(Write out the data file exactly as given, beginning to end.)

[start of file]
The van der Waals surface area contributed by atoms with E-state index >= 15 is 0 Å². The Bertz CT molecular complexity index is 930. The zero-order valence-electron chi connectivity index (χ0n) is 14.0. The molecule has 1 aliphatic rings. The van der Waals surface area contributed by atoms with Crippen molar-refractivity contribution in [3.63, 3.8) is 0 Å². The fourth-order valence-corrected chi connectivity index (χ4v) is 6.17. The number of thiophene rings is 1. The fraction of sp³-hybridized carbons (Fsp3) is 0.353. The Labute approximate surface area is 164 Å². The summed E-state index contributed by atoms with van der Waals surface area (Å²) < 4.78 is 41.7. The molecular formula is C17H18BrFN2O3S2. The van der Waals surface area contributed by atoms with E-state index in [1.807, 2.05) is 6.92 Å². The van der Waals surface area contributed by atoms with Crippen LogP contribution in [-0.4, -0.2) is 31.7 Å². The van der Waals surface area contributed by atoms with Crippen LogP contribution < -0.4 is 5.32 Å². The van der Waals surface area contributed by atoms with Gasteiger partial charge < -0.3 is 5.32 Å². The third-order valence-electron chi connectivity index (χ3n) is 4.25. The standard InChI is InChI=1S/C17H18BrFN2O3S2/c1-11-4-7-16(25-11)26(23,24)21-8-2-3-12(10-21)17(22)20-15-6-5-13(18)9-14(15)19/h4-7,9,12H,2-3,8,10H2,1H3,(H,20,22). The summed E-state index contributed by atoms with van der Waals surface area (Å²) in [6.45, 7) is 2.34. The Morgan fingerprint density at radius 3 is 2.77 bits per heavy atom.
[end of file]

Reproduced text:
The van der Waals surface area contributed by atoms with E-state index >= 15 is 0 Å². The Bertz CT molecular complexity index is 930. The zero-order valence-electron chi connectivity index (χ0n) is 14.0. The molecule has 1 aliphatic rings. The van der Waals surface area contributed by atoms with Crippen molar-refractivity contribution in [3.63, 3.8) is 0 Å². The fourth-order valence-corrected chi connectivity index (χ4v) is 6.17. The number of thiophene rings is 1. The fraction of sp³-hybridized carbons (Fsp3) is 0.353. The Labute approximate surface area is 164 Å². The summed E-state index contributed by atoms with van der Waals surface area (Å²) < 4.78 is 41.7. The molecular formula is C17H18BrFN2O3S2. The van der Waals surface area contributed by atoms with E-state index in [1.807, 2.05) is 6.92 Å². The van der Waals surface area contributed by atoms with Crippen LogP contribution in [-0.4, -0.2) is 31.7 Å². The van der Waals surface area contributed by atoms with Crippen LogP contribution < -0.4 is 5.32 Å². The van der Waals surface area contributed by atoms with Gasteiger partial charge < -0.3 is 5.32 Å². The third-order valence-electron chi connectivity index (χ3n) is 4.25. The standard InChI is InChI=1S/C17H18BrFN2O3S2/c1-11-4-7-16(25-11)26(23,24)21-8-2-3-12(10-21)17(22)20-15-6-5-13(18)9-14(15)19/h4-7,9,12H,2-3,8,10H2,1H3,(H,20,22). The summed E-state index contributed by atoms with van der Waals surface area (Å²) in [6.45, 7) is 2.34. The Morgan fingerprint density at radius 3 is 2.77 bits per heavy atom.